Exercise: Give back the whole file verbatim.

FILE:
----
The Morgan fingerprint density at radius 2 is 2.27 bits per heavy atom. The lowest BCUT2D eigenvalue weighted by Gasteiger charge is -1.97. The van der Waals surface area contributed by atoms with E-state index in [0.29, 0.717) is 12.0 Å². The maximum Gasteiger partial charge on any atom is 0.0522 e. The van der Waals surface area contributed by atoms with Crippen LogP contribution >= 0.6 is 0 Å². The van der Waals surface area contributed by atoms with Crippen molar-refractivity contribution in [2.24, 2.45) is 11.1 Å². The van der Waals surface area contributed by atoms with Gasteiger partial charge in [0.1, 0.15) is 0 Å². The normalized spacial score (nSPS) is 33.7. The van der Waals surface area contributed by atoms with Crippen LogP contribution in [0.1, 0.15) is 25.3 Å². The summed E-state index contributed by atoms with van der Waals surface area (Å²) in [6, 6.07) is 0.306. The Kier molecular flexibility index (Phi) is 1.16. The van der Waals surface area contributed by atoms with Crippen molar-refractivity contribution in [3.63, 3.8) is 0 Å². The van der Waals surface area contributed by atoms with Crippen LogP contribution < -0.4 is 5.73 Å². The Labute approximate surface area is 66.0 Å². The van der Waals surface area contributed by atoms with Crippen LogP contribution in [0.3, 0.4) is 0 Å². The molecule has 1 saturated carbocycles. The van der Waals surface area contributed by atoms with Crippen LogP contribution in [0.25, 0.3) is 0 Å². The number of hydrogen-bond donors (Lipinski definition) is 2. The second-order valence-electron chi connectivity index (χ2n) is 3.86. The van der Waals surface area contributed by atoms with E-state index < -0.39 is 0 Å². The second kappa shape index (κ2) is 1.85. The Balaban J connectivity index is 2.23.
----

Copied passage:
The Morgan fingerprint density at radius 2 is 2.27 bits per heavy atom. The lowest BCUT2D eigenvalue weighted by Gasteiger charge is -1.97. The van der Waals surface area contributed by atoms with E-state index in [0.29, 0.717) is 12.0 Å². The maximum Gasteiger partial charge on any atom is 0.0522 e. The van der Waals surface area contributed by atoms with Crippen LogP contribution >= 0.6 is 0 Å². The van der Waals surface area contributed by atoms with Crippen molar-refractivity contribution in [2.24, 2.45) is 11.1 Å². The van der Waals surface area contributed by atoms with Gasteiger partial charge in [0.1, 0.15) is 0 Å². The normalized spacial score (nSPS) is 33.7. The van der Waals surface area contributed by atoms with Crippen LogP contribution in [0.1, 0.15) is 25.3 Å². The summed E-state index contributed by atoms with van der Waals surface area (Å²) in [6, 6.07) is 0.306. The Kier molecular flexibility index (Phi) is 1.16. The van der Waals surface area contributed by atoms with Crippen molar-refractivity contribution in [3.63, 3.8) is 0 Å². The van der Waals surface area contributed by atoms with Crippen LogP contribution < -0.4 is 5.73 Å². The Labute approximate surface area is 66.0 Å². The van der Waals surface area contributed by atoms with Crippen LogP contribution in [0.3, 0.4) is 0 Å². The molecule has 1 saturated carbocycles. The van der Waals surface area contributed by atoms with Crippen LogP contribution in [0.25, 0.3) is 0 Å². The number of hydrogen-bond donors (Lipinski definition) is 2. The second-order valence-electron chi connectivity index (χ2n) is 3.86. The van der Waals surface area contributed by atoms with E-state index < -0.39 is 0 Å². The second kappa shape index (κ2) is 1.85. The Balaban J connectivity index is 2.23.